Let me just say that as if the drama of the Greeks lacked in anything, when arranged, so to speak, by the courtly romance of the French Enlightenment court, you get one big sha-BAM of drama. Though it's clear through Racine's expositions and prefaces that he struggles with various aspects of religion and his
Jul 25, 2016 Zach rated it it was amazing
Shelves: plays, classics
Iphigenia: An amazing play with a terrible ending. Agamemnon, Achilles, and Ulysses are spectacularly realized here, and this play reminded me so very much of Euripides' Trojan Women, my favorite classical Greek drama. Agamemnon's weakness and conflict is highlighted spectacularly in his interactions with Ulysses, Achilles, Clytemnestra, and Iphigenia herself. Unfortunately, the deux ex machina ending is bad, if kind of inevitable because Achilles and Agamemnon can't actually be in a civil war b ...more
Jan 21, 2013 Ali rated it liked it
Shelves: tragedies
ایفی ژنی، یا "ایفی ژنیا"، یکی از دختران "آگاممنون"، پادشاه آتن است. اگرچه در اساطیر یونان چندان از او یاد نمی شود، اما اغلب تراژدی نویسان یک تراژدی به نام ایفی ژنی سروده اند. پیش از جنگ تروا، هنگامی که آگاممنون مورد قهر الهه "آرتمیس" قرار می گیرد، "کالخاس" پیش گو به او توصیه می کند برای فرونشاندن خشم الهه، دخترش ایفی ژنی را در معبد آرتمیس قربانی کند. آگاممنون ابتدا نمی پذیرد اما با فشار دیگران و از جمله برادرش "منلاس" که پادشاه اسپارت است ("هلن" همسر همین منلاس، بعدن توسط پاریس ربوده می شود و هم ...more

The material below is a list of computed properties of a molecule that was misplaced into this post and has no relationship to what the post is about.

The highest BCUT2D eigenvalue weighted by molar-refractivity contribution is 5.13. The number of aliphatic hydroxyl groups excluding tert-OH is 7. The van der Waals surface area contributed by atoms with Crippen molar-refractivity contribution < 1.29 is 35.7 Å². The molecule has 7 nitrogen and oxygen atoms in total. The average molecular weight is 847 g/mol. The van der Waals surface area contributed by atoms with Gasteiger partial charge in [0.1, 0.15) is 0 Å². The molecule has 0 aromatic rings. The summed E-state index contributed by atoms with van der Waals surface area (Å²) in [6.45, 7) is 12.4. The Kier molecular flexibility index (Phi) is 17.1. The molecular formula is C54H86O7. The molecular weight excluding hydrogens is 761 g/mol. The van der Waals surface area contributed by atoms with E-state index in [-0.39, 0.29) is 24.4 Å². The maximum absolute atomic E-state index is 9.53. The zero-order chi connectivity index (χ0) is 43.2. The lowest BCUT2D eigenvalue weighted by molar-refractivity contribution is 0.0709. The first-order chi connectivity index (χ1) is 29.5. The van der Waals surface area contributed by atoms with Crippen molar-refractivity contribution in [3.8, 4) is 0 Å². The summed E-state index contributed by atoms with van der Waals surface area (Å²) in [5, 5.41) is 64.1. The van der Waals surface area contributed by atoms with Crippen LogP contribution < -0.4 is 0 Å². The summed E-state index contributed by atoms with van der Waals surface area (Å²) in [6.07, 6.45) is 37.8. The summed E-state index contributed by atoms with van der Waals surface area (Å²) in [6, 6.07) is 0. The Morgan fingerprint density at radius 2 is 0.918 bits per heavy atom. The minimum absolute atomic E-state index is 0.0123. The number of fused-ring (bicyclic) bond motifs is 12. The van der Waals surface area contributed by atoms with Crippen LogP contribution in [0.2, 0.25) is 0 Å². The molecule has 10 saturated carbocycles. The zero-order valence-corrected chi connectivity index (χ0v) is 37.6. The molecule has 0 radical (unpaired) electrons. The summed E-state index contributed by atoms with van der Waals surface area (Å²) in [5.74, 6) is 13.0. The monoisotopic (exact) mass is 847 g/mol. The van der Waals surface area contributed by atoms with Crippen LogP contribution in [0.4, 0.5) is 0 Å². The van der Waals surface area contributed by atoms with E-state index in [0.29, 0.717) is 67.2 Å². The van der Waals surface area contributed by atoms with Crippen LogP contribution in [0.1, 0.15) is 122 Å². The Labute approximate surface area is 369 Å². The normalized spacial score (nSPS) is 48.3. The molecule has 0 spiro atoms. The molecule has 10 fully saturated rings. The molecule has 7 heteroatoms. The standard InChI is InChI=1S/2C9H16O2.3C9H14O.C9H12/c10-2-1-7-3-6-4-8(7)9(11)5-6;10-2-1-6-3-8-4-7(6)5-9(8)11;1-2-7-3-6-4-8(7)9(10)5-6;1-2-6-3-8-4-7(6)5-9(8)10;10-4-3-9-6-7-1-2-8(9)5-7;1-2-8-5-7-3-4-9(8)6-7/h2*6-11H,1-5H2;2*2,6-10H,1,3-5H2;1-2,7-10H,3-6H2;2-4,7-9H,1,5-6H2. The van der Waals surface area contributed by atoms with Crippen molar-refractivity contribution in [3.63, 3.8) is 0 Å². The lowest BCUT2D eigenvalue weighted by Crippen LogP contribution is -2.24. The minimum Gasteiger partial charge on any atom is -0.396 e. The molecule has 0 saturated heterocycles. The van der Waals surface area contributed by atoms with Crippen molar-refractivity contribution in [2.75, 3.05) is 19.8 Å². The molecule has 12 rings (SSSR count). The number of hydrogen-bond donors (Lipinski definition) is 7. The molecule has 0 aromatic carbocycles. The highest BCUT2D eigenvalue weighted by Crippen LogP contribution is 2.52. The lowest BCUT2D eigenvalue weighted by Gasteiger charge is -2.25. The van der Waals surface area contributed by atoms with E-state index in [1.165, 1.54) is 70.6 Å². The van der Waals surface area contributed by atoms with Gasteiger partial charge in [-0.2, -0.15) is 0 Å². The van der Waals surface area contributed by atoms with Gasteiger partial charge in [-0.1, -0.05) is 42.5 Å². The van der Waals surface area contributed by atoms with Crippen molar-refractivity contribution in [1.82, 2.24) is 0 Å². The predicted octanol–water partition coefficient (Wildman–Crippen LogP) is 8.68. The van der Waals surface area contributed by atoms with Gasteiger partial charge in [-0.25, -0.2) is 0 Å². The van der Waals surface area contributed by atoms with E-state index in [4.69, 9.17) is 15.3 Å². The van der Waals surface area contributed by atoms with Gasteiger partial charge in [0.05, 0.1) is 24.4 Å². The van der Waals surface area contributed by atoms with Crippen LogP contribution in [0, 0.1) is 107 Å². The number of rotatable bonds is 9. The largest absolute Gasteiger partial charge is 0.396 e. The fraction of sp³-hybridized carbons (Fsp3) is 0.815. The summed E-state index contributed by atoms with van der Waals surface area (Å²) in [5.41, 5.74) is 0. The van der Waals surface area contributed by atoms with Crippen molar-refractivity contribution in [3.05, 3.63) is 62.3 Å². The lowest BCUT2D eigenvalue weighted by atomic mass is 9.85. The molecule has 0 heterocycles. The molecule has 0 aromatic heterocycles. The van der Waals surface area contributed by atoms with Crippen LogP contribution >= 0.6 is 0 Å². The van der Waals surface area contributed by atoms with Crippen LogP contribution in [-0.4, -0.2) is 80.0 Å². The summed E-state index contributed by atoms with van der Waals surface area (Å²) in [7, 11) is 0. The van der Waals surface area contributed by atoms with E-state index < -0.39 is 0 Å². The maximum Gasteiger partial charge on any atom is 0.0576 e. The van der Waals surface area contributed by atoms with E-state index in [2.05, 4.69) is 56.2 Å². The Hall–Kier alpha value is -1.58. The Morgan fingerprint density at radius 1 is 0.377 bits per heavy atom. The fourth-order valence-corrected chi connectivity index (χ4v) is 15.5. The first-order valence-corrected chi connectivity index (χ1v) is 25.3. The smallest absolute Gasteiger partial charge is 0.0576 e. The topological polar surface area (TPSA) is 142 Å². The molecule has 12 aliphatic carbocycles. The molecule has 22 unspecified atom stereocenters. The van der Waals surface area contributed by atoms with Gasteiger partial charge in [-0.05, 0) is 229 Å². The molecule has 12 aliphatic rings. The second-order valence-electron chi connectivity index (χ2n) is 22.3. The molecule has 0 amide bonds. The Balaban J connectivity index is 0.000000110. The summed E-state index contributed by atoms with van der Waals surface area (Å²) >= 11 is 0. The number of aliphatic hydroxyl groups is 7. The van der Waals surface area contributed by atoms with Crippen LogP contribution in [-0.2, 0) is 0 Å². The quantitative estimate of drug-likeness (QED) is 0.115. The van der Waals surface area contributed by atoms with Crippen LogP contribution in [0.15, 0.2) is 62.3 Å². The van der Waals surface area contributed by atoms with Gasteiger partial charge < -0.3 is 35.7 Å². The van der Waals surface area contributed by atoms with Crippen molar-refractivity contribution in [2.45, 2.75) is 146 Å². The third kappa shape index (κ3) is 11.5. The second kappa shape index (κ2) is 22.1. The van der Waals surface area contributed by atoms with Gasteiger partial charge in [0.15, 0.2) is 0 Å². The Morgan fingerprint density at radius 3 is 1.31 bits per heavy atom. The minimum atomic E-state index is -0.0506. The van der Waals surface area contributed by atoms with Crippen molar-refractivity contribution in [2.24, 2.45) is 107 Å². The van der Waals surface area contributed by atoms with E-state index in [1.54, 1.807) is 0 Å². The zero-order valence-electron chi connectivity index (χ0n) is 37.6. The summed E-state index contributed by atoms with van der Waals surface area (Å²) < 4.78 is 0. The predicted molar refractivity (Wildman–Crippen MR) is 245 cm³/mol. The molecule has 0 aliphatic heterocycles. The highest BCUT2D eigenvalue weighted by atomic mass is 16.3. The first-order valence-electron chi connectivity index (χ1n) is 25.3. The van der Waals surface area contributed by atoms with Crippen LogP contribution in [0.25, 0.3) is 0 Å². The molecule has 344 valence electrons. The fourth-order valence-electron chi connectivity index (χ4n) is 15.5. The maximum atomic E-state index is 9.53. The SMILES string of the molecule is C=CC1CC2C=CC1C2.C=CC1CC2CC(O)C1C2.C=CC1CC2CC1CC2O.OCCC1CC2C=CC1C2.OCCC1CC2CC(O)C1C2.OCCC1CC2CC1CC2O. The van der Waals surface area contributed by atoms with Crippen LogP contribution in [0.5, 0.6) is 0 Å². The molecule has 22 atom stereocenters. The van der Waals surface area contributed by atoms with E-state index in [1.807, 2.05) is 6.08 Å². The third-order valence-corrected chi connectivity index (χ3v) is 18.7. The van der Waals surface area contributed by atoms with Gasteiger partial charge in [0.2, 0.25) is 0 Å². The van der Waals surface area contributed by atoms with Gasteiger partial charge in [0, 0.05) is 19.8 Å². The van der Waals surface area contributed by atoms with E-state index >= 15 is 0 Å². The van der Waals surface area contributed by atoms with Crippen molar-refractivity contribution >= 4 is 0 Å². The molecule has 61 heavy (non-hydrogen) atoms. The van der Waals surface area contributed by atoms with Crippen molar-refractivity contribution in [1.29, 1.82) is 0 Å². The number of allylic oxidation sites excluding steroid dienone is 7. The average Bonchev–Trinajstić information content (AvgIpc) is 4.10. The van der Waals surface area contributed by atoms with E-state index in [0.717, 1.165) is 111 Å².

I read the 1970 edition, published by Penguin Books, which includes an introduction to each play by the translator (John Cairncross) and Racine's preface to each play, all of which are informative and helpful. Iphigenia and Phaedra are based on Euripides' plays Iphigenia at Aulis and Hippolytus. The third play, Athaliah, is based on the Old Testament story of Athaliah, queen of Judah and follower of the pagan god Baal, and Jehoiada, high priest of the temple of Jerusalem (the high priest of Jeho ...more
Jul 30, 2015 Ci rated it really liked it  ·  review of another edition
My interest in Racine is presently confined in his Greek tragedies hence I bypassed the third play Athaliah.